The Death of the Spy Film | Redbrick | University of Birmingham

The Death of the Spy Film

With the recent release of Kingsman: The Golden Circle Film critic Luis Freijo ponders whether the appeal of the spy genre is coming to an end

Kingsman: The Golden Circle has just been released and its reception among the film reviewers has been, at best, unenthusiastic. As Redbrick critic Sam Houseman says, the first Kingsman was a surprising movie, not as original as it was said but, still, an entertaining and teasing attempt. In the last five years, excluding the above-mentioned Kingsman, the excellent Skyfall and, maybe, Zero Dark Thirty, spy films have not created a relevant trend.

In the last five years spy films have not created a relevant trend

Spectre should have been a decent follow-up, with Daniel Craig, Christoph Waltz, Sam Mendes and screenwriter Joshua Logan teaming up, but it ended up disappointing; the same happened with The Man from U.N.C.L.E., a completely expendable remake of an old TV series, and the two sequels of the Bourne saga. Mission: Imposible keeps doing quite well at the box office, but it hasn't offered anything new since John Woo: just a bunch of sequences with an ageing Tom Cruise brainlessly running and jumping through the entire world's rooftops. Being things as they are, the question is not unreasonable: are we witnessing the death of spy movies?

On the one hand, it's evident that there's an exhaustion of the genre. The quoted examples are hard proof: there's not a single original movie among them (let's remember that Kingsman is a comic book adaptation, and that the rest of them are sequels from long-running franchises). What's more, the golden age of spies died a long time ago, with the fall of the Soviet Union. The Cold War was a productive historical context that fuelled the genre for forty years, because it was current and because it helped audiences from back then to create a discourse about their reality while exorcising their fears. Films like Our Man in Havana, The Third Man or Three Days of the Condor do not appeal to us now as they did when they were released. That's why The Man from U.N.C.L.E. was a flop: sixties aesthetic, and nothing more. In addition, Hollywood's own lack of ideas doesn't help at all. It's not happening only in spy movies: everywhere you look at mainstream movies you can only find remakes, reboots, franchises and very bad scripts. It's a wasteland, lighted only by a few sparkling authors that try to keep themselves interesting in times that are not so.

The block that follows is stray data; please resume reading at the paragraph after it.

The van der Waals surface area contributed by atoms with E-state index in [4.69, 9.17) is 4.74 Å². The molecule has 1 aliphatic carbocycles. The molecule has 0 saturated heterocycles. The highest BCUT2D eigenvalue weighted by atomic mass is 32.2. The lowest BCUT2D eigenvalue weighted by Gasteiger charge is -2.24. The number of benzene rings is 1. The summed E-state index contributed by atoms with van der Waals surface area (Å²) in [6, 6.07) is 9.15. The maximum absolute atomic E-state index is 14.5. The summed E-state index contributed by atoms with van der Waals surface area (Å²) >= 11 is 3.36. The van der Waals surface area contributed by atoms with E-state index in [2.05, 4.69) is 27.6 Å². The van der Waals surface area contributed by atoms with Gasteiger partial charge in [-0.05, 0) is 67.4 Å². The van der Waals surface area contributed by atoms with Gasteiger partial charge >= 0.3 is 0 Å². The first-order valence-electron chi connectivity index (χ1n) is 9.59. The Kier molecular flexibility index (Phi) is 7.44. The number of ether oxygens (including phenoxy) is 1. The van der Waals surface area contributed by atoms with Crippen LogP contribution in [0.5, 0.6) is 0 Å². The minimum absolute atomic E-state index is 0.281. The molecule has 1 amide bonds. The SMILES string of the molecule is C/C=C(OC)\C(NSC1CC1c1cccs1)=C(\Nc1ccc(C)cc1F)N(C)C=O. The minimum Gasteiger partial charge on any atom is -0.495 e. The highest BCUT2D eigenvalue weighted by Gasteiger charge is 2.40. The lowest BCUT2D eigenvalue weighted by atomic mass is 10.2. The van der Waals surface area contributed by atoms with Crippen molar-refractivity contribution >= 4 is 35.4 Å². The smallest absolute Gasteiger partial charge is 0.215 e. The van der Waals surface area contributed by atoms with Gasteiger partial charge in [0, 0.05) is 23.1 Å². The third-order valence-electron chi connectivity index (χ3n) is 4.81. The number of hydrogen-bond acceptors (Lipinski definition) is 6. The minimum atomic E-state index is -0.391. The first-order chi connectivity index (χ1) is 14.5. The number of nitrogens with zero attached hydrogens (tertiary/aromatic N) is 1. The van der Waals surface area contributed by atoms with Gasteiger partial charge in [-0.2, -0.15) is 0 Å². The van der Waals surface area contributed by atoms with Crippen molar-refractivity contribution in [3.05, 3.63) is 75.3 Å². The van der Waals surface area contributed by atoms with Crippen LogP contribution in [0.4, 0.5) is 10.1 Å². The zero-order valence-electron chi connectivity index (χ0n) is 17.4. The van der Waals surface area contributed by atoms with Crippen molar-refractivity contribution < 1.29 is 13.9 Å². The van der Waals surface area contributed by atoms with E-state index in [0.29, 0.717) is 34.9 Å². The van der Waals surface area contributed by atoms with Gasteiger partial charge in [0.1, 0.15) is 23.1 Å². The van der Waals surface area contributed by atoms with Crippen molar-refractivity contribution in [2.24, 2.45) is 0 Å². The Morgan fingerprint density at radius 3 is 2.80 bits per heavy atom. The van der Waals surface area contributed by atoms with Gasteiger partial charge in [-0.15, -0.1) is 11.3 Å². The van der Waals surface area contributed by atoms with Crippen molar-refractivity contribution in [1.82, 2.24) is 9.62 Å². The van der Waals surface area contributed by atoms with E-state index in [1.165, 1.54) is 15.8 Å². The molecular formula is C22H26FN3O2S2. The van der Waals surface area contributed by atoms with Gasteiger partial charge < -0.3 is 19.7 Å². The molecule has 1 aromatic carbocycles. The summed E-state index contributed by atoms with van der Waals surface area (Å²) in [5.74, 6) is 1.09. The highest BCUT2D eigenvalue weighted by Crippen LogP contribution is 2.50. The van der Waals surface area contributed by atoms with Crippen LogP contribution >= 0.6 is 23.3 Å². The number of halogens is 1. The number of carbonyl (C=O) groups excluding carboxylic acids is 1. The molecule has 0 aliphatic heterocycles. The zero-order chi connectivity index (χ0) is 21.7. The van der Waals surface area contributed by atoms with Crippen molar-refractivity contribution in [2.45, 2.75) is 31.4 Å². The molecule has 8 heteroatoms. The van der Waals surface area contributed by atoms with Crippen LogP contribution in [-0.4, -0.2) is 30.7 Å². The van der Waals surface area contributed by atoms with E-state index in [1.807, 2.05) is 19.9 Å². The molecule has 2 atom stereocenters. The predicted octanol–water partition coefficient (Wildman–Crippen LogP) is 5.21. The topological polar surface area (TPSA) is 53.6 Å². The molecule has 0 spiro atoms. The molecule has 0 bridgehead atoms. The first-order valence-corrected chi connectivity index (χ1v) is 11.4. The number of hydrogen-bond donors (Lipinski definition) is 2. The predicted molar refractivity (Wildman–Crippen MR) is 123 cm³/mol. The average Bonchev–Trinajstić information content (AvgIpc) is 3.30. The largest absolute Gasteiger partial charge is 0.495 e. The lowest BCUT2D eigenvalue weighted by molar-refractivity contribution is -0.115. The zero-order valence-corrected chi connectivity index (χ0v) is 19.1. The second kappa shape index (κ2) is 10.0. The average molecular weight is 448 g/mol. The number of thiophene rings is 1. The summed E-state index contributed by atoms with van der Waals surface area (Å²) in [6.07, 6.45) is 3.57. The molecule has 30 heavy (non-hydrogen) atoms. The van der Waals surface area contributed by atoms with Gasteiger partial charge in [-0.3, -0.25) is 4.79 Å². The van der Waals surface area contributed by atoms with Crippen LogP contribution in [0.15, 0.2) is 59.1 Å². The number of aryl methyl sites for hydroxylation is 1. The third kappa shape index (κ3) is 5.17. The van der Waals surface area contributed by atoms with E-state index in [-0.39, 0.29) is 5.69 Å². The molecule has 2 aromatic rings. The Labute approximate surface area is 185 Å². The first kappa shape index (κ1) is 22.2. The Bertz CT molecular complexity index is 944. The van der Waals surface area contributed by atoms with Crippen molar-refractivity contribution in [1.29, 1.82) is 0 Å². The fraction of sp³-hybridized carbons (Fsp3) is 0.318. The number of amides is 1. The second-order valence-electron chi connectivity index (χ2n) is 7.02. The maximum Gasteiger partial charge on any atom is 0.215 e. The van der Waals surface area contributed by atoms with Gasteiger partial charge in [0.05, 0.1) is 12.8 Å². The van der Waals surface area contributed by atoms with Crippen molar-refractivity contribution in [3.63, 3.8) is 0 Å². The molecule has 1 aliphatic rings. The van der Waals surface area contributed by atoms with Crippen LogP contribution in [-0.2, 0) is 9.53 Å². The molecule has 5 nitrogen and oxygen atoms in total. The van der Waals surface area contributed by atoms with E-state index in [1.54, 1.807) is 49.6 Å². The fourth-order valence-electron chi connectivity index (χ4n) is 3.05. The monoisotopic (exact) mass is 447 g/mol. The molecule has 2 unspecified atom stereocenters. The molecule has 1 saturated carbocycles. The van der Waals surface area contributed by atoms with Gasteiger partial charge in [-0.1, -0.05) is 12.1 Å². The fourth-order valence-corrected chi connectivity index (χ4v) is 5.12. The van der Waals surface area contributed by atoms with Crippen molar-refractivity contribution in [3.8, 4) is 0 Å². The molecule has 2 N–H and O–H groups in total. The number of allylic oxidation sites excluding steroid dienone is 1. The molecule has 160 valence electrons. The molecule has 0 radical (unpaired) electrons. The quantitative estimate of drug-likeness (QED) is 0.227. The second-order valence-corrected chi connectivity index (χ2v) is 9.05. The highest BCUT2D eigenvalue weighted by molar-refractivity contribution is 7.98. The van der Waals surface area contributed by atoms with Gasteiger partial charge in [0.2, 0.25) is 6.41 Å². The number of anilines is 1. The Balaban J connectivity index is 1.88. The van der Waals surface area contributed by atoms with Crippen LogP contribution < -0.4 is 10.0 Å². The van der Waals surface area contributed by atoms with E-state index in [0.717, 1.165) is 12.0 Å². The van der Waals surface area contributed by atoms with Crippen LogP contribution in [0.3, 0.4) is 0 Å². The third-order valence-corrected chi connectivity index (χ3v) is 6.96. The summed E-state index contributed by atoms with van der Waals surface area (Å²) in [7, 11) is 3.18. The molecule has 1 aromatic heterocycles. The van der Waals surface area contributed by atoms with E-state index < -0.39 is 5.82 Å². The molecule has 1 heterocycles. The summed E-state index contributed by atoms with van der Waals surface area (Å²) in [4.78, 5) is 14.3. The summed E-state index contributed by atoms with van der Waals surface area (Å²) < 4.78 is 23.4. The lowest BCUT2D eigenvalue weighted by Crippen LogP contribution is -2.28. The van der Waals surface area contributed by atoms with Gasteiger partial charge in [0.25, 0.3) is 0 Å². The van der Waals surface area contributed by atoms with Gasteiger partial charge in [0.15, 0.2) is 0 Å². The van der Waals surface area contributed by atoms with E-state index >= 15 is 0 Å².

The golden age of spies died a long time ago, with the fall of the Soviet Union

On the other hand, this is a cycle that all genres experience. It happened to westerns and noir films. After 25 years of overproducing, only a few crazy people like Sam Peckinpah, Don Siegel or Clint Eastwood remained filming westerns during the seventies, and after the Heaven´s Gate´s disaster and the death of Peckinpah not even that. Nevertheless, Eastwood managed to make Pale Rider and Unforgiven, and the genre has been growing until reaching considerable health nowadays. It was the same with thrillers: after The Killing and Touch of evil, almost nothing. And then, films like Chinatown, Miller´s Crossing, L.A. Confidential or the european TV series of the 2000s make them resurface from time to time.

Furthermore, even spy films have been upgraded sometimes. There are huge differences between the expressionist The Third Man, the classical Our Man in Havana, the modern The Deadly Affair or the extremely calculated Three Days of the Condor, even if they belong to the same kind of movies.

On the other hand, this is a cycle that all genres experience
And the emergence of Jason Bourne was crucial in the early 2000s (let's just remember that abomination called Die Another Day) because it defined a series of rules that had to apply for the post-9/11 era. That was the last renovation and, after giving birth to Skyfall (the best Bond ever), is now coming to an end.

Incidentally, the James Bond franchise is the reference for a different direction. Its producers (Harry Saltzman and Albert Broccoli first, then Barbara Broccoli) have shown a keen eye to know what times require and some tremendous adaptation capability. For instance, the choice of Roger Moore as 007 in the psychedelic seventies or making Judi Dench the new M in the nineties. When the Craig era is completely finished, they will definitely renew the franchise. And with them, a whole new wave of spy films will find a way to be exciting and relevant again. They always do.



Published

7th October 2017 at 9:00 am



Images from

007.com, Fanpop and plotek



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